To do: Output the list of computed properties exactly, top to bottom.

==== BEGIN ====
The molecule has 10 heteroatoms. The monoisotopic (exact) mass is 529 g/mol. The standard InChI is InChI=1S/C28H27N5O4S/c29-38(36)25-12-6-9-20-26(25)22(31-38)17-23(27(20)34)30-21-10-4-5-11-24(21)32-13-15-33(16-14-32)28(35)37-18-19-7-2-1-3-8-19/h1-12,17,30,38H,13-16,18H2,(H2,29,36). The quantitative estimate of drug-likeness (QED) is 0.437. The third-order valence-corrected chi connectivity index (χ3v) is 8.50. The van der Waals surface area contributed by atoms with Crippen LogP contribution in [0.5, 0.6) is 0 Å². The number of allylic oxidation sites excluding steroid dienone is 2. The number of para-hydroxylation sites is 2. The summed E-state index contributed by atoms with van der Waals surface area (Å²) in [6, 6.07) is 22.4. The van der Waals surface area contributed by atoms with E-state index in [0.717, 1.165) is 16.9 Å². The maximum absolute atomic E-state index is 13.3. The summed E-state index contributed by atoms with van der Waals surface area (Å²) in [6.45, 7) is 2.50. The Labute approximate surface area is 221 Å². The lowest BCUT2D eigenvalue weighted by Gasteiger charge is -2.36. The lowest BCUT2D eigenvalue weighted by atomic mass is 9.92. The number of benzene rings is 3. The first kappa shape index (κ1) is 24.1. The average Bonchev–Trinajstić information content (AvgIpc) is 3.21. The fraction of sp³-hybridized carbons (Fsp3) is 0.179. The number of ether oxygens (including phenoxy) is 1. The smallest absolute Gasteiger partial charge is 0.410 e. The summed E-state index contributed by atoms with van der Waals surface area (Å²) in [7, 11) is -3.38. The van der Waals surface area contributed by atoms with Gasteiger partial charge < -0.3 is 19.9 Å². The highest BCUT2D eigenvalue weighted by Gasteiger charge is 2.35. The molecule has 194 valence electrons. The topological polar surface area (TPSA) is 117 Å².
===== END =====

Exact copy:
The molecule has 10 heteroatoms. The monoisotopic (exact) mass is 529 g/mol. The standard InChI is InChI=1S/C28H27N5O4S/c29-38(36)25-12-6-9-20-26(25)22(31-38)17-23(27(20)34)30-21-10-4-5-11-24(21)32-13-15-33(16-14-32)28(35)37-18-19-7-2-1-3-8-19/h1-12,17,30,38H,13-16,18H2,(H2,29,36). The quantitative estimate of drug-likeness (QED) is 0.437. The third-order valence-corrected chi connectivity index (χ3v) is 8.50. The van der Waals surface area contributed by atoms with Crippen LogP contribution in [0.5, 0.6) is 0 Å². The number of allylic oxidation sites excluding steroid dienone is 2. The number of para-hydroxylation sites is 2. The summed E-state index contributed by atoms with van der Waals surface area (Å²) in [6, 6.07) is 22.4. The van der Waals surface area contributed by atoms with E-state index in [0.717, 1.165) is 16.9 Å². The maximum absolute atomic E-state index is 13.3. The summed E-state index contributed by atoms with van der Waals surface area (Å²) in [6.45, 7) is 2.50. The Labute approximate surface area is 221 Å². The lowest BCUT2D eigenvalue weighted by Gasteiger charge is -2.36. The lowest BCUT2D eigenvalue weighted by atomic mass is 9.92. The number of benzene rings is 3. The first kappa shape index (κ1) is 24.1. The average Bonchev–Trinajstić information content (AvgIpc) is 3.21. The fraction of sp³-hybridized carbons (Fsp3) is 0.179. The number of ether oxygens (including phenoxy) is 1. The smallest absolute Gasteiger partial charge is 0.410 e. The summed E-state index contributed by atoms with van der Waals surface area (Å²) in [7, 11) is -3.38. The van der Waals surface area contributed by atoms with Gasteiger partial charge < -0.3 is 19.9 Å². The highest BCUT2D eigenvalue weighted by Gasteiger charge is 2.35. The molecule has 194 valence electrons. The topological polar surface area (TPSA) is 117 Å².